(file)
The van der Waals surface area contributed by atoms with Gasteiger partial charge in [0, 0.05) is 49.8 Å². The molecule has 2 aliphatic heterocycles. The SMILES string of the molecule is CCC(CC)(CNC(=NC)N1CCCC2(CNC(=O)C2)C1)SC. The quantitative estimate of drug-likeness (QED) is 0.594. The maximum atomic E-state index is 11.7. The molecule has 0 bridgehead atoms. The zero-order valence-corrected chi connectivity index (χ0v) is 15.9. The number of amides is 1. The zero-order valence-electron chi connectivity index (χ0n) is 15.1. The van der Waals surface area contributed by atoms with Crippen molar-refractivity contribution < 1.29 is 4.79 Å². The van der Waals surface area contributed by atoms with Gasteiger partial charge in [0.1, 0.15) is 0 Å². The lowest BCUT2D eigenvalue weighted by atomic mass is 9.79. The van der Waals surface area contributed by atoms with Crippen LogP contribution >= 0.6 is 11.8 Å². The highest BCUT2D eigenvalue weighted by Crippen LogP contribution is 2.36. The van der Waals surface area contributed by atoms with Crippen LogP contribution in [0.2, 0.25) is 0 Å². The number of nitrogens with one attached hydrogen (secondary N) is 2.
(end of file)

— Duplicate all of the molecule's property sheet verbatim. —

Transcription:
The van der Waals surface area contributed by atoms with Gasteiger partial charge in [0, 0.05) is 49.8 Å². The molecule has 2 aliphatic heterocycles. The SMILES string of the molecule is CCC(CC)(CNC(=NC)N1CCCC2(CNC(=O)C2)C1)SC. The quantitative estimate of drug-likeness (QED) is 0.594. The maximum atomic E-state index is 11.7. The molecule has 0 bridgehead atoms. The zero-order valence-corrected chi connectivity index (χ0v) is 15.9. The number of amides is 1. The zero-order valence-electron chi connectivity index (χ0n) is 15.1. The van der Waals surface area contributed by atoms with Crippen molar-refractivity contribution < 1.29 is 4.79 Å². The van der Waals surface area contributed by atoms with Gasteiger partial charge in [0.1, 0.15) is 0 Å². The lowest BCUT2D eigenvalue weighted by atomic mass is 9.79. The van der Waals surface area contributed by atoms with Crippen LogP contribution >= 0.6 is 11.8 Å². The highest BCUT2D eigenvalue weighted by Crippen LogP contribution is 2.36. The van der Waals surface area contributed by atoms with Crippen LogP contribution in [0.2, 0.25) is 0 Å². The number of nitrogens with one attached hydrogen (secondary N) is 2.